Congregation Shearith Israel (Atlanta, Ga.) records
Scope and Contents
Researchers studying the records of Congregation Shearith Israel will gain insight into orthodox and conservative Judaism in Atlanta during the 20th century. All material is arranged in alphabetical order by subject and chronologically within each folder. The records are divided into two series: Series I, Administrative Records; Series II, Membership Records
- Majority of material found within 1910 - 1990
- Congregation Shearith Israel (Atlanta, Ga.) (Organization)
Conditions Governing Access
There are no restrictions on accessing material in this collection.
Conditions Governing Use
Copyright restrictions may apply. Unpublished manuscripts are protected by copyright. Permission to publish, quote, or reproduce must be secured from the repository and the copyright holder.
Biographical / Historical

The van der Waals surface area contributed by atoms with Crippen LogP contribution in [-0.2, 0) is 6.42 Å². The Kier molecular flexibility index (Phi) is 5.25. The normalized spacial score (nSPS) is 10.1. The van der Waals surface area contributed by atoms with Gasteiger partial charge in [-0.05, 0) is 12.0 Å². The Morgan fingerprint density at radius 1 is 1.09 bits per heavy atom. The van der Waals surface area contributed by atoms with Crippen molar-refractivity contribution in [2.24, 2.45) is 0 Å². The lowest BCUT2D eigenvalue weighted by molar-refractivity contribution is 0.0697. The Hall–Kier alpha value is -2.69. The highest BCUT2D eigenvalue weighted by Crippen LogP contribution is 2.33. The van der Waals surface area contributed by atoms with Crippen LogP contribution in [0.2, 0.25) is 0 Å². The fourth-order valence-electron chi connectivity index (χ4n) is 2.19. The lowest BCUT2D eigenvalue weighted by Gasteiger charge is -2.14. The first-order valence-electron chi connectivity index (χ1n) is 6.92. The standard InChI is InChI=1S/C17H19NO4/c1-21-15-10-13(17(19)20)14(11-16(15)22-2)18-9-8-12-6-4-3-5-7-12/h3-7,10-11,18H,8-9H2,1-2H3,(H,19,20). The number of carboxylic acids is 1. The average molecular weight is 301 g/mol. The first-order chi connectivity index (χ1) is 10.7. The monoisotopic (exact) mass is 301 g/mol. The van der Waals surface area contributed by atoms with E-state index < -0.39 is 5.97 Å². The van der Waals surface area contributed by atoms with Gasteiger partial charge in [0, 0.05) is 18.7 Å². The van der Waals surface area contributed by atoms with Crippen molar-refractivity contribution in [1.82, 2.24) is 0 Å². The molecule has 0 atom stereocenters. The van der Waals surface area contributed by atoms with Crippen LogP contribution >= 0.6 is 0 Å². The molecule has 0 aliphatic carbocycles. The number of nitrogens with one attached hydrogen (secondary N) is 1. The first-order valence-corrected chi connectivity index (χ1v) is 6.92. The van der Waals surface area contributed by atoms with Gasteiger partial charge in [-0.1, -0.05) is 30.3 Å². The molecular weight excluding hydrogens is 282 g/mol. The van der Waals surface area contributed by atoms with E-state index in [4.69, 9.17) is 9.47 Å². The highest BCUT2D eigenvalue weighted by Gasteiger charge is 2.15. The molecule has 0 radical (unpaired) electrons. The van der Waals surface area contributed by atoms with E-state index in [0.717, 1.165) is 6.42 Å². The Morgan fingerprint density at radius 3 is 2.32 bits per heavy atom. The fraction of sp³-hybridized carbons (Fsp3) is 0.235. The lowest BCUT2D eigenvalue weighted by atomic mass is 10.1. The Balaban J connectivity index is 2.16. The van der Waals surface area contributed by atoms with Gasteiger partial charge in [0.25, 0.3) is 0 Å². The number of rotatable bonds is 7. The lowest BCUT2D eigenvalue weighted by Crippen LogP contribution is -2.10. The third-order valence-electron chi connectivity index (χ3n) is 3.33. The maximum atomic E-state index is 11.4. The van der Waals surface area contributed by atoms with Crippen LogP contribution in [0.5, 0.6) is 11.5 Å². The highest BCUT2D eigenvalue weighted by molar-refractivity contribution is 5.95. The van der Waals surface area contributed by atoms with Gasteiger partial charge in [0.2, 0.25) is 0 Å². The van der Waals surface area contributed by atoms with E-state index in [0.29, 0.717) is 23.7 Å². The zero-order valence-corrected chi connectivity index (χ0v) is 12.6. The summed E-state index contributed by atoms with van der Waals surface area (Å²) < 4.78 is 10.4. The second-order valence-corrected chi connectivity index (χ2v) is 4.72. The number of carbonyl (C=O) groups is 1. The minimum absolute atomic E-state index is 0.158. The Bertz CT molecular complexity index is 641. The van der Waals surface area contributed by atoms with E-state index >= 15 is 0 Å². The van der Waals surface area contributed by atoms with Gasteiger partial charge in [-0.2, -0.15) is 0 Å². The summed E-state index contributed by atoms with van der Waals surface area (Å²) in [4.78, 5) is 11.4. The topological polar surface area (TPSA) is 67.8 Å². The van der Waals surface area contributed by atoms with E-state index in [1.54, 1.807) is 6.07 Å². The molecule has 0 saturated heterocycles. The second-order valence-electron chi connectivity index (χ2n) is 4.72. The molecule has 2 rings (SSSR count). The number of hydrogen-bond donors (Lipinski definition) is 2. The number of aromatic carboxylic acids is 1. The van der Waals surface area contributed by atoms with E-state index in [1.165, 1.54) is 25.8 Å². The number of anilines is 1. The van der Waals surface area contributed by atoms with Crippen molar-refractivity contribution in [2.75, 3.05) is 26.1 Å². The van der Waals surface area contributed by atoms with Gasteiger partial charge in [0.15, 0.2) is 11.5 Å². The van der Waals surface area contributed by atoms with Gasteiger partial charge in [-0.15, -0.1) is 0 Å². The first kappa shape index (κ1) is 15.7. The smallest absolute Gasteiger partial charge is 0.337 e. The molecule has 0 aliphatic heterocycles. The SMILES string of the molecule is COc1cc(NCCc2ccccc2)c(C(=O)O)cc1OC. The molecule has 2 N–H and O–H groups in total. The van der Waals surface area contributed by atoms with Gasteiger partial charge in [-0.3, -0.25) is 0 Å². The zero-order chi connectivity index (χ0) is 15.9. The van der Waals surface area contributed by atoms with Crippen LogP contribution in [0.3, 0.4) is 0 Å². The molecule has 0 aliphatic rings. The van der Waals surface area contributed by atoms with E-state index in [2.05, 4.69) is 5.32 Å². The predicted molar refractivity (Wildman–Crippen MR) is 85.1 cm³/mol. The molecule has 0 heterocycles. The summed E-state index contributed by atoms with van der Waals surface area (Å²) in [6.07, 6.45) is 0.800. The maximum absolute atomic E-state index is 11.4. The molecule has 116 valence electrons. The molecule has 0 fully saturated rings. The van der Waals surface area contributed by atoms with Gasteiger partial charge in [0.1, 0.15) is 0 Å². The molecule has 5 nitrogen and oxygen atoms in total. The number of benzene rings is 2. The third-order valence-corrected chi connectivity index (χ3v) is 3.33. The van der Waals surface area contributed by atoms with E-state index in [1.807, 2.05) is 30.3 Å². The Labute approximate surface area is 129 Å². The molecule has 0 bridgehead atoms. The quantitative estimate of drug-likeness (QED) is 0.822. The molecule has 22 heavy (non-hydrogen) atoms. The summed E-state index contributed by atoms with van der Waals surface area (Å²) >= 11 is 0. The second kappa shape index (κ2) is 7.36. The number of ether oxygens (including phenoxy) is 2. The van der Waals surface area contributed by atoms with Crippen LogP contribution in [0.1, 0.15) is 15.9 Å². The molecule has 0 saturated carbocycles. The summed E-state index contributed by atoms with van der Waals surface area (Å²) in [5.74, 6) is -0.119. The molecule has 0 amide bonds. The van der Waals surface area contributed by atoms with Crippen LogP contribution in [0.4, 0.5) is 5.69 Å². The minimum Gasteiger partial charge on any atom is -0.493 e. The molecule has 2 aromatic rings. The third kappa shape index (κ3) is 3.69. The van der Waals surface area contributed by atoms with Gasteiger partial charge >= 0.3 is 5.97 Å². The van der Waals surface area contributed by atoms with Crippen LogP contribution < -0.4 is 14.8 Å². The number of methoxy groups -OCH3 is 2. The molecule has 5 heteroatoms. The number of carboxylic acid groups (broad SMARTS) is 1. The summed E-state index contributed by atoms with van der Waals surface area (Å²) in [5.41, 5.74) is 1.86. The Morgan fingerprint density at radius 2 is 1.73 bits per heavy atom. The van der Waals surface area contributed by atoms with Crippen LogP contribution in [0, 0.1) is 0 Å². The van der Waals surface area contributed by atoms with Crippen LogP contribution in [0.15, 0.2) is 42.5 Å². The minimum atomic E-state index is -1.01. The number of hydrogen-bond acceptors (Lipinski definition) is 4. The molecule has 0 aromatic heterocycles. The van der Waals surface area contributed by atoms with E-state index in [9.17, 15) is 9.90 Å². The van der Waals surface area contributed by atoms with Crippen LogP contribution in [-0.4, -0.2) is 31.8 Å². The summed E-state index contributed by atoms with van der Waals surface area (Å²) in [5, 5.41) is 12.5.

Congregation Shearith Israel was founded in 1904 by a segment of Atlanta’s East European Jewish community. When Jews first came to Atlanta from Eastern Europe, in the 1880s, they established Ahavath Achim Congregation for their Orthodox worship. However, as a second generation of immigrants arrived at the turn of the century, they became uncomfortable at Ahavath Achim, because it had become a congregation for second generation East Europeans who wished to Americanize. These new immigrants founded “Shearith Israel,” which literally means “the remnant of Israel;” this is what these founders considered themselves, the only true Jews left in Atlanta. Congregation Shearith Israel’s first rabbi, Rabbi Zvi Elchanan Gutterman, stayed with the congregation from 1904 to 1906. In 1907, the members invited Rabbi Tobias Geffen to serve the congregation as its spiritual leader. Rabbi Geffen was educated and ordained in Kovno, Lithuania, and he came to Atlanta by way of New York and Ohio. He would remain as the congregation’s rabbi, and later rabbi emeritus, until his death in 1970. Under Rabbi Geffen’s leadership, the congregation grew as an orthodox congregation that upheld traditional Old World values and rites. At various times, it was affiliated and unaffiliated with the Union of Orthodox Congregations of America. As the members of this congregation became Americanized over time, they began to develop their own Americanized Judaism that would eventually challenge the orthodox stance. As early as 1952, the congregation rejected one rabbinical applicant, Rabbi Maurice Lamm, because he was “too orthodox.” From the late 1940s, when the collection begins, the congregation was served by an assistant rabbi who controlled the daily life in the synagogue. Eventually, Rabbi Geffen became the rabbi emeritus as the congregation appointed a Rabbi Heisler to be its head rabbi. In 1956, the congregation elected Rabbi Sydney Mossman, who led the congregation towards a more modern orthodoxy. He soon authorized the use of a microphone during services on the Sabbath, and he authorized the congregation to introduce family seating if the desired. This decision regarding seating continued to divide the congregation throughout the 1960s, as certain services were conducted with family seating, while others were conducted with separate seating and a mechitza (divider). In 1969, the Religious Committee recommended that the congregation join the United Synagogue of America (Conservative), but that decision was tabled and eventually dropped. Since Rabbi Mossman, the congregation was served by four different rabbis. The Synagogue has been housed in three different buildings. The first, on Hunter Street, was destroyed by the great fire of 1917. The congregation was housed in its second home, on Washington Street, until 1958. When the population of the synagogue shifted to the north side of town, the congregation again moved to its present location, on University Drive in DeKalb County. In 1969, the congregation purchased a tract of land off Highpoint Road in north Fulton County, but the tract was sold in 1981 as the decision was made to stay on University Drive. In 2002, the Synagogue finally became affiliated with the Conservative movement. Separate seating remains an option if preferred. As of 2020, the congregation serves more than 420 families, mostly residing in the cities of Atlanta and Decatur, and is led by Rabbi Ari Kaiman.